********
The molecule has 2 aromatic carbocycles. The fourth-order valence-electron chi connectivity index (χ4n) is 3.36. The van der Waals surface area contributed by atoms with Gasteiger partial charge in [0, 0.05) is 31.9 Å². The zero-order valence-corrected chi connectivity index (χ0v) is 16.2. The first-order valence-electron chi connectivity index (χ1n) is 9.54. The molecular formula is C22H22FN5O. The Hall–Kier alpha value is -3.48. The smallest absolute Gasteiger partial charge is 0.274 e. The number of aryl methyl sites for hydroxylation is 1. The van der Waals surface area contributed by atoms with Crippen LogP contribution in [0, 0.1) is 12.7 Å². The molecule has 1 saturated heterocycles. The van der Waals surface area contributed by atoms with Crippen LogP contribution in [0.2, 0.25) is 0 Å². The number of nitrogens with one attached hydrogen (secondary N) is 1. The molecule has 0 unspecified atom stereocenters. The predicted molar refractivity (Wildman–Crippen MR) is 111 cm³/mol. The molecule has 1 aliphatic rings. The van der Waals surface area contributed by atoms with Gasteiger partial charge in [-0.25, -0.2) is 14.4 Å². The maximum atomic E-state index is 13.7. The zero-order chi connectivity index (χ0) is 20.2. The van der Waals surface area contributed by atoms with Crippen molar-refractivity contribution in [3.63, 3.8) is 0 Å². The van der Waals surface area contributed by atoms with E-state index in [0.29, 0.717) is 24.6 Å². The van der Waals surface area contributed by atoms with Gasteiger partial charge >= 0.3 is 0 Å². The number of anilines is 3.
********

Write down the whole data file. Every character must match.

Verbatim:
The molecule has 2 aromatic carbocycles. The fourth-order valence-electron chi connectivity index (χ4n) is 3.36. The van der Waals surface area contributed by atoms with Gasteiger partial charge in [0, 0.05) is 31.9 Å². The zero-order valence-corrected chi connectivity index (χ0v) is 16.2. The first-order valence-electron chi connectivity index (χ1n) is 9.54. The molecular formula is C22H22FN5O. The Hall–Kier alpha value is -3.48. The smallest absolute Gasteiger partial charge is 0.274 e. The number of aryl methyl sites for hydroxylation is 1. The van der Waals surface area contributed by atoms with Crippen LogP contribution in [0, 0.1) is 12.7 Å². The molecule has 1 saturated heterocycles. The van der Waals surface area contributed by atoms with Crippen LogP contribution in [0.2, 0.25) is 0 Å². The number of nitrogens with one attached hydrogen (secondary N) is 1. The molecule has 0 unspecified atom stereocenters. The predicted molar refractivity (Wildman–Crippen MR) is 111 cm³/mol. The molecule has 1 aliphatic rings. The van der Waals surface area contributed by atoms with Gasteiger partial charge in [-0.25, -0.2) is 14.4 Å². The maximum atomic E-state index is 13.7. The zero-order chi connectivity index (χ0) is 20.2. The van der Waals surface area contributed by atoms with Crippen molar-refractivity contribution in [3.63, 3.8) is 0 Å². The van der Waals surface area contributed by atoms with E-state index in [0.29, 0.717) is 24.6 Å². The van der Waals surface area contributed by atoms with Gasteiger partial charge >= 0.3 is 0 Å². The number of anilines is 3.